Successes reported from Kangchenjunga – summit wave expected on Everest

West, Main, Central and South Summit of Kangchenjunga (from l. to r.)

In the second attempt it obviously worked. After a first summit attempt by a commercial team narrowly failed last week, the first summit successes were reported today from Kangchenjunga, the third highest mountain on Earth. Exactly how many climbers reached the highest point at 8,586 meters is not yet clear. The Nepalese expedition operator Seven Summit Treks initially gave a total of six names.

Among them was the 31-year-old Nepalese photographer Purnima Shrestha, who thus scaled her fifth eight-thousander – with bottled oxygen. Probably also wearing a breathing mask was the 20-year-old Shehroze Kashif, who was the first Pakistani ever to reach the summit of Kangchenjunga. For him it was also the fifth eight-thousander. He has now already climbed the three highest mountains on earth: Mount Everest, K2 and Kangchenjunga. In his native Pakistan, he is called “Broad Boy” – because of his first eight-thousander success at the age of 17 on Broad Peak.

Van Rooijen turns around

Dutchman Wilco van Rooijen, who has been climbing with his compatriot Cas van de Gevel without bottled oxygen, abandoned his summit attempt at 7,800 meters. “It was too cold and we tired,” wrote the 54-year-old on Facebook. Wilco has so far scaled five eight-thousanders without breathing mask: Shishapangma (in 1998), Mount Everest (in 2004), Broad Peak (in 2006), K2 (in 2008) and Cho Oyu (in 2016). He also managed the “real” Explorers Grand Slam: He stood on the Seven Summits, the highest mountains of all continents, and reached the North and South Pole each from the mainland – and not, as many who claim the Explorers Grand Slam, on a last-degree expedition from the 89th degree of latitude.

Summit wave expected on Everest

Mount Everest
Mount Everest

A stable good weather window is on the horizon for the coming week on Nepal’s eight-thousanders – with only small snow showers and little wind. According to information I received from Everest Base Camp, the rope-fixing team around Everest record holder Kami Rita Sherpa plans to reach the summit at 8,849 meters on 7 or 8 May. For the 52-year-old, it would be the 26th ascent of the highest mountain on earth. Afterwards, Kami Rita and Co. also want to fix the ropes on the neighboring 8,516-meter-high Lhotse. The first summit wave of commercial teams is then expected between 9 and 11 May.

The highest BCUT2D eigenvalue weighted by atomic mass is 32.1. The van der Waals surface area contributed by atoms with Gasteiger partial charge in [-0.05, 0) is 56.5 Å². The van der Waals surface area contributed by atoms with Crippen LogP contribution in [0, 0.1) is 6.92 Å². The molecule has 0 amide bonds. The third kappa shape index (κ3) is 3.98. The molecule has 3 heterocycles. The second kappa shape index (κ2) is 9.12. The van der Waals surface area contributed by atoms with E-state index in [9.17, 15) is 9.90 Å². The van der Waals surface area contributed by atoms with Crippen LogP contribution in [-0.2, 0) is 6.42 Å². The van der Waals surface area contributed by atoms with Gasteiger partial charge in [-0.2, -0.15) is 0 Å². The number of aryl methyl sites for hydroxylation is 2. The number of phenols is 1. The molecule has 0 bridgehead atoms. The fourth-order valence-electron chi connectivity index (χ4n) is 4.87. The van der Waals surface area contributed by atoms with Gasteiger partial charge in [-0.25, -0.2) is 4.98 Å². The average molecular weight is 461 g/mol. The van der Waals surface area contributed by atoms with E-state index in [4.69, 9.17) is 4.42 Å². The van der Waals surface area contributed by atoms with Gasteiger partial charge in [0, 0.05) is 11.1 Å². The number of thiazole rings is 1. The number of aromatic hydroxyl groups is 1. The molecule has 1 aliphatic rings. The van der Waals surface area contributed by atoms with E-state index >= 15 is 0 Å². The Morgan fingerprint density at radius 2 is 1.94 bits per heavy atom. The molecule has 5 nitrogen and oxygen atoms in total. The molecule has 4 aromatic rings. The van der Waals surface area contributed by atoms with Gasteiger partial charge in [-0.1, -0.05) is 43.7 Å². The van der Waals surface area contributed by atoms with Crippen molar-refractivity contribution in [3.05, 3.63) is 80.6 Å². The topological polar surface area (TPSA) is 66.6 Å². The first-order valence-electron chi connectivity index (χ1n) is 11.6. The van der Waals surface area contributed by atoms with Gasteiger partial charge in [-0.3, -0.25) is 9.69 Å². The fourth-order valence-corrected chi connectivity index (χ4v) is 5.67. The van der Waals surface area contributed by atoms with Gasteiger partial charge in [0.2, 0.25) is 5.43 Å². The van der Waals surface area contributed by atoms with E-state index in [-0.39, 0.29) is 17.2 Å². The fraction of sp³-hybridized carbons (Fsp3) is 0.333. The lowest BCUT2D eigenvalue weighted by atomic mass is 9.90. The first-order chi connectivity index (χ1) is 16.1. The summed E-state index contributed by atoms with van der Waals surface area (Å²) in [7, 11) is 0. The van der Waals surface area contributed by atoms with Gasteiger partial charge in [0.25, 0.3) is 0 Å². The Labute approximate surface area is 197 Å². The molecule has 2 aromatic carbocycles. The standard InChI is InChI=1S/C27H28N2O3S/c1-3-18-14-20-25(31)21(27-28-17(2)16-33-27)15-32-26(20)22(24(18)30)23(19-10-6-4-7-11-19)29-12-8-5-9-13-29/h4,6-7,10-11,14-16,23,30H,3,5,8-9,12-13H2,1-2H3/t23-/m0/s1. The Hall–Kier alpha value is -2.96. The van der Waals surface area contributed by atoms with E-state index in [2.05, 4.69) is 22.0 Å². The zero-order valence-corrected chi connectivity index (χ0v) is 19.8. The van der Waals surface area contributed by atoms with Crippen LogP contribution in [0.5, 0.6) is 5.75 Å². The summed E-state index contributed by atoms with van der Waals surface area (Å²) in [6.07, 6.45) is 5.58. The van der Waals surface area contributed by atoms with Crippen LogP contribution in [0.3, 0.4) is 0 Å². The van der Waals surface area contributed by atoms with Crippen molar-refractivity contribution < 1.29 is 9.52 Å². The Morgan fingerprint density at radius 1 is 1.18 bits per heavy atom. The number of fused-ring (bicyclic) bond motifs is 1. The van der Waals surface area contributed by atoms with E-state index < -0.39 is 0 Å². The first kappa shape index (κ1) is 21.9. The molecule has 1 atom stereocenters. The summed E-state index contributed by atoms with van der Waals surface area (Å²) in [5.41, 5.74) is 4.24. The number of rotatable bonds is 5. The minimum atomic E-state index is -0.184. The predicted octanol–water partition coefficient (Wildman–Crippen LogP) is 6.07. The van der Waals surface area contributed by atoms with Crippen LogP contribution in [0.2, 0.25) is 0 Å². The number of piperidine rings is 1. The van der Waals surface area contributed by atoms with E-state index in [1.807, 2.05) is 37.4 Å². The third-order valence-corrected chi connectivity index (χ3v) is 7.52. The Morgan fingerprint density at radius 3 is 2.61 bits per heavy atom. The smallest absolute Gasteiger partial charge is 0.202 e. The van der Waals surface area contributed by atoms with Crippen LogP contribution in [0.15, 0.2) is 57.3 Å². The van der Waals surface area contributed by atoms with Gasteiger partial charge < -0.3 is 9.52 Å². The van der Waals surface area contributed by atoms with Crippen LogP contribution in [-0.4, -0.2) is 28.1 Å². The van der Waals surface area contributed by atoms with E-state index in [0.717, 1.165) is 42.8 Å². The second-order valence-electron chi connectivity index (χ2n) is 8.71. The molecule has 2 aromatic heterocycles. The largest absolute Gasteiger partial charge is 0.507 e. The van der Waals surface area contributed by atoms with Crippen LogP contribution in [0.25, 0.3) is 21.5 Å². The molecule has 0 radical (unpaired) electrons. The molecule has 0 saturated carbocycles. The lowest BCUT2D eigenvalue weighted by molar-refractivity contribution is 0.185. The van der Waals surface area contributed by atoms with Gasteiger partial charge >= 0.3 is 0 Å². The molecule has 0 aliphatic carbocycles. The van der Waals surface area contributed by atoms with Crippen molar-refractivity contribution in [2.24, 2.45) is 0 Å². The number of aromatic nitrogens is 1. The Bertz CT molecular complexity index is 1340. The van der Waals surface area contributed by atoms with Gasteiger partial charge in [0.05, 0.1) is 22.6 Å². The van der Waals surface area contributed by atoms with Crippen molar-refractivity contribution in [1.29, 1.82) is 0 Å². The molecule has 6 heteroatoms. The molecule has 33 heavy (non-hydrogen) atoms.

Göttler’s third attempt

David Göttler in the Western Cwm, the “Valley of Silence” (center left Everest, right Lhotse)

Almost all summit aspirants will ascend with bottled oxygen. For the few who want to try it without breathing mask, it will be doubly important to avoid traffic jams, especially on summit day in the zone above 8,000 meters. Among those forgoing bottled oxygen is again German high-altitude climber David Göttler. The 43-year-old has not yet announced when he will attempt the summit. For David it is the third Everest attempt: in 2019 he turned back at 8,650 meters, in 2021 – then together with the Spaniard Kilian Jornet – on the South Col at just below 8,000 meters.

More than 300 permits

According to its own data (as of 4 May), the Nepalese Ministry of Tourism has issued 316 climbing permits for Mount Everest this spring, 92 fewer than last year, a drop of 22.5 percent. In 2021, the government had issued a record 408 permits despite a rampant corona epidemic. At the base camp, there were reportedly around 150 COVID-19 cases in the previous season, which to this day have been hushed up by the Ministry of Tourism.

Due to the good weather window, summit successes of commercial teams are also expected on the eight-thousanders Makalu and Dhaulagiri for the beginning of the week.

Update 6 May: According to information today, more than 20 climbers reached the summit of Kangchenjunga yesterday (Thursday). Among them was the Italian Marco Confortola, who thus scaled his twelfth eight-thousander without bottled oxygen. The Taiwanese Lu Chung-han is also said to have reached the summit without a breathing mask. Regrettably, there was also one fatality: Indian climber Narayan Iyer died at around 8,200 meters. He had shown symptoms of high altitude sickness but refused to descend.

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